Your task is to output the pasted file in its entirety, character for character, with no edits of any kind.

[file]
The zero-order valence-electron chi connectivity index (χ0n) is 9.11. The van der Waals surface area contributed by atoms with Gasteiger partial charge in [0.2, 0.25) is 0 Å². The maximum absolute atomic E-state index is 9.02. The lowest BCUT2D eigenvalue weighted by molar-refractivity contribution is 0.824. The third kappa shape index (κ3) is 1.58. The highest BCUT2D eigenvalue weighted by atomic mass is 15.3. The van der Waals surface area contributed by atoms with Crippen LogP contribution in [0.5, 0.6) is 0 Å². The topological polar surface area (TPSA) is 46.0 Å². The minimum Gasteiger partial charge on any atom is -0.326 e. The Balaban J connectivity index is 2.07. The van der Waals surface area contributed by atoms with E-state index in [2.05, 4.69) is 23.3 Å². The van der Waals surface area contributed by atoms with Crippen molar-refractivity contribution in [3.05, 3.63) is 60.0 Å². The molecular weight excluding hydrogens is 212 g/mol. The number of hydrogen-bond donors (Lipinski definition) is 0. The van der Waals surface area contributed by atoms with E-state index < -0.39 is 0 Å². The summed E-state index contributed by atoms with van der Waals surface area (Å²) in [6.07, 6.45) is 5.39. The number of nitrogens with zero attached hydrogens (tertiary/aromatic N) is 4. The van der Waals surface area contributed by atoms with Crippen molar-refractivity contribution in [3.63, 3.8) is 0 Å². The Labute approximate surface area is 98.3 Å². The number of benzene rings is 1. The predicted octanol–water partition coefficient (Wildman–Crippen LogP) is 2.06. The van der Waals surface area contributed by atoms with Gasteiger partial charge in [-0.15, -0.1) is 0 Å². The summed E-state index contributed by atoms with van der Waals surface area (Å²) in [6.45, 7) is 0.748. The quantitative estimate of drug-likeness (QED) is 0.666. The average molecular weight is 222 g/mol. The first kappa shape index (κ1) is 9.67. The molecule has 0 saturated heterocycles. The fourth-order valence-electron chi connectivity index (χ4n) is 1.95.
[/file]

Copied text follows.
The zero-order valence-electron chi connectivity index (χ0n) is 9.11. The van der Waals surface area contributed by atoms with Gasteiger partial charge in [0.2, 0.25) is 0 Å². The maximum absolute atomic E-state index is 9.02. The lowest BCUT2D eigenvalue weighted by molar-refractivity contribution is 0.824. The third kappa shape index (κ3) is 1.58. The highest BCUT2D eigenvalue weighted by atomic mass is 15.3. The van der Waals surface area contributed by atoms with Crippen LogP contribution in [0.5, 0.6) is 0 Å². The topological polar surface area (TPSA) is 46.0 Å². The minimum Gasteiger partial charge on any atom is -0.326 e. The Balaban J connectivity index is 2.07. The van der Waals surface area contributed by atoms with E-state index in [2.05, 4.69) is 23.3 Å². The van der Waals surface area contributed by atoms with Crippen molar-refractivity contribution in [3.05, 3.63) is 60.0 Å². The molecular weight excluding hydrogens is 212 g/mol. The number of hydrogen-bond donors (Lipinski definition) is 0. The van der Waals surface area contributed by atoms with E-state index < -0.39 is 0 Å². The summed E-state index contributed by atoms with van der Waals surface area (Å²) in [6.07, 6.45) is 5.39. The number of nitrogens with zero attached hydrogens (tertiary/aromatic N) is 4. The van der Waals surface area contributed by atoms with Crippen molar-refractivity contribution in [3.63, 3.8) is 0 Å². The Labute approximate surface area is 98.3 Å². The number of benzene rings is 1. The predicted octanol–water partition coefficient (Wildman–Crippen LogP) is 2.06. The van der Waals surface area contributed by atoms with Gasteiger partial charge in [-0.15, -0.1) is 0 Å². The summed E-state index contributed by atoms with van der Waals surface area (Å²) in [6.45, 7) is 0.748. The quantitative estimate of drug-likeness (QED) is 0.666. The average molecular weight is 222 g/mol. The first kappa shape index (κ1) is 9.67. The molecule has 0 saturated heterocycles. The fourth-order valence-electron chi connectivity index (χ4n) is 1.95.